The employees who work for the Land Resources Department at Tucson Electric Power typically spend their days poring over maps, charts, plats and permits.
But one spring morning, two dozen team members instead found themselves peering into clusters of cholla and peeping under mesquite trees in Saguaro National Park, searching for saguaros of all sizes. It takes focus. Even at 10 years of age, the cacti are still less than three inches tall.
The team was participating in the 2020 Saguaro Census count, a massive undertaking that happens each decade at the park.
“It’s how we keep track of the health of our saguaros,” said Don Swann, a wildlife biologist for the National Park Service. “They live a long time – longer than we do – and this count helps us understand how the population is doing.”
Young saguaros are particularly vulnerable because they are not big enough to store water that can sustain them in the high desert temperatures. An extended drought, as our region has experienced, can have significant impacts on the population.
The count relies heavily on volunteers and interns to comb plots of desert.
Shannon Breslin, Manager of Land Resources, served for six years as a board member for the Friends of Saguaro National Park – one of a long string of TEP employees to serve in that role.
She had been looking for a way to bring her whole team together, despite their varied responsibilities in environmental planning, transmission patrol, vegetation management and land rights. “We have different roles, but ultimately, everything we do touches the Sonoran desert,” said Breslin, who only recently cycled off the board so fellow TEP employee, Kai Pan, could serve. “It was a unique opportunity to go out there and do some team building that was an extension of our work here, while also giving back to the community and supporting the biologists who manage this incredible resource.”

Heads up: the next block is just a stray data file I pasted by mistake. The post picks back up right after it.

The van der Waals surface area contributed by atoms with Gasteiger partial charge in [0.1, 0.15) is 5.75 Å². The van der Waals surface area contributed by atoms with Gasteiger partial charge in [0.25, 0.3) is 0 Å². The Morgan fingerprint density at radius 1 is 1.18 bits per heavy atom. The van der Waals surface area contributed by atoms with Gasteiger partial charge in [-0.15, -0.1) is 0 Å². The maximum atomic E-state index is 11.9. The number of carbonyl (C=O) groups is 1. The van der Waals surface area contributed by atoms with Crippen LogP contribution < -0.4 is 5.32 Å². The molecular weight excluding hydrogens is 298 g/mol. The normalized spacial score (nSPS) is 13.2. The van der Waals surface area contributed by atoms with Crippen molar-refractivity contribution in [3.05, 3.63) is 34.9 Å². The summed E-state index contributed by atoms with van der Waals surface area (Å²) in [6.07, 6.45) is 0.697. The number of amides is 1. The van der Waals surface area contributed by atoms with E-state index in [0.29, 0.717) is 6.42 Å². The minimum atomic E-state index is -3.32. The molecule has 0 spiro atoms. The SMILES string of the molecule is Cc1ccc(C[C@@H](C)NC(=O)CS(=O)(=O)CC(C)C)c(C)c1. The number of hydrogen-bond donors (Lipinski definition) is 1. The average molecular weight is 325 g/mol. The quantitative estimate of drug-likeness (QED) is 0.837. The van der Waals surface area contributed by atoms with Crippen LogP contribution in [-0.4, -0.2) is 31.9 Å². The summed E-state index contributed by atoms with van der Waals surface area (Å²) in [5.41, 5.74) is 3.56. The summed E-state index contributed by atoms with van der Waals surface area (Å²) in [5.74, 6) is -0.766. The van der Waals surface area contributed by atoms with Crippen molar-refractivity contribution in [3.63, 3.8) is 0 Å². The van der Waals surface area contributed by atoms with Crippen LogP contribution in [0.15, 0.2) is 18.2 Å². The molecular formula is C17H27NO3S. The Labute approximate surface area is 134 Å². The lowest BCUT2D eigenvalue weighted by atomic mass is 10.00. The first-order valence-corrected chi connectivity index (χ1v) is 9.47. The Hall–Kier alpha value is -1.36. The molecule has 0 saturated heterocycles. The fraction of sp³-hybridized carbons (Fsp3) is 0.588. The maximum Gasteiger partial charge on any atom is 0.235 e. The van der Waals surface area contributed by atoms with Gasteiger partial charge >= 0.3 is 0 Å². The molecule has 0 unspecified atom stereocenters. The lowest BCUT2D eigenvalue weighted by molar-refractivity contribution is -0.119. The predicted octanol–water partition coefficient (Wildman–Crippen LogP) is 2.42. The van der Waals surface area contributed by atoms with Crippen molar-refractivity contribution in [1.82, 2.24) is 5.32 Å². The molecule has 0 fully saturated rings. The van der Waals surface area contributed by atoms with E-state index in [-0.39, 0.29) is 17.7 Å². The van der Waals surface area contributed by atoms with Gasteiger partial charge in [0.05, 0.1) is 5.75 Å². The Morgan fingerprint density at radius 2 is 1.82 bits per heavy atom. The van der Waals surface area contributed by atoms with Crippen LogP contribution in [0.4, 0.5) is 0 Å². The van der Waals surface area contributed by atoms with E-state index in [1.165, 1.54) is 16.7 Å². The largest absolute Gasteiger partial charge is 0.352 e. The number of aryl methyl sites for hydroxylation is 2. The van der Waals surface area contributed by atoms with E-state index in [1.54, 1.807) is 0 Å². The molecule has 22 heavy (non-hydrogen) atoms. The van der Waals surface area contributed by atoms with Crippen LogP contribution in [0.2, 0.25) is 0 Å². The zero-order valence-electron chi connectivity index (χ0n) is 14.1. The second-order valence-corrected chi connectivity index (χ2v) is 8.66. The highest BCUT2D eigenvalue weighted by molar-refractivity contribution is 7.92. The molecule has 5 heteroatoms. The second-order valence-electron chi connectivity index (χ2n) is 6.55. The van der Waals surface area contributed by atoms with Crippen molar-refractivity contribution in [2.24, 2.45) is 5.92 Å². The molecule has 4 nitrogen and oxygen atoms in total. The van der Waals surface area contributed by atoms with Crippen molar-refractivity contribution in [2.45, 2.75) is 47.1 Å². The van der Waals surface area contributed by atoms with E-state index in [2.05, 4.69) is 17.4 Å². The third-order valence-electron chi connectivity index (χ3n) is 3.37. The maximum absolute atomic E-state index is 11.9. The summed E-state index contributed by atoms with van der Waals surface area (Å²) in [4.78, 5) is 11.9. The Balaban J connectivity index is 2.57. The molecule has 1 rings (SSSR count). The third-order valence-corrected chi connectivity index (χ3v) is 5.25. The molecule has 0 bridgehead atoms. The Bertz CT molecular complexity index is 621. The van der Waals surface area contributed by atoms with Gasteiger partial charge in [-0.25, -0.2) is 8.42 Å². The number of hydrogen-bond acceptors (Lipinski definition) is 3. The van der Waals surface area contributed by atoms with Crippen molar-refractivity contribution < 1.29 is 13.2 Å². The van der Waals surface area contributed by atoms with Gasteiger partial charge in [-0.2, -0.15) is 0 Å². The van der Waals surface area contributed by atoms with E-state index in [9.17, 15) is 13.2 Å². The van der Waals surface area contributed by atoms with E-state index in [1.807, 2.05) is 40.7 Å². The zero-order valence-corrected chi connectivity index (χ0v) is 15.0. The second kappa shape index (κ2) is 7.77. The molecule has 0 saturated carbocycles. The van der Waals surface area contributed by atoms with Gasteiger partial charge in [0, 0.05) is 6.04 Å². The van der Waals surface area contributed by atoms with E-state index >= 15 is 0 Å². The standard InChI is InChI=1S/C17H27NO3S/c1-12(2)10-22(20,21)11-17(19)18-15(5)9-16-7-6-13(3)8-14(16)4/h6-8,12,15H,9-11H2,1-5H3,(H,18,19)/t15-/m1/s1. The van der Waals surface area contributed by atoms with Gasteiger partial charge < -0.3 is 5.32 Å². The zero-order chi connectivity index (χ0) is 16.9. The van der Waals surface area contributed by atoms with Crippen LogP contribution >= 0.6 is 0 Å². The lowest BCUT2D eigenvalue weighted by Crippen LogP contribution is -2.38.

Right-of-Way Agent Elizabeth Boehler is the first to tell you she’s not the outdoorsy type. Fair-skinned, she didn’t relish the idea of making her way through the desert under the sun for a day.
And she would do it again in a heartbeat. “We had a chance to see photos of what the saguaro stands looked like half a century ago and it was obvious that there has been a significant decline. It really spoke to our hearts, because this is our home, and it’s important to do our part. I felt like I was contributing in some way.”
Brian Pugh, a TEP Environmental Planner, also enjoyed the experience. “The part that impressed everyone is that the work we did will be used by scientists decades from now. It gave us all a lot of enthusiasm to know we were part of something that would go on through time.”
Exploring the saguaro forests was further inspiration for the work he does, he said, which is to preserve natural resources while working to improve the resiliency of the electrical grid.
Swann said he appreciates TEP’s longstanding relationship with the park and its fundraising arm. “The census is a big community effort and we are thrilled to have corporate support. The TEP team was super engaged about the work and about their service to the community.”
And there was even a bit of good news. While the count had to be put on hold because of the response to the coronavirus pandemic, some preliminary findings were promising: Despite 20 years of very little new growth in response to the drought, some newly established saguaros were found in some parts of the park.
The count is expected to resume in the fall.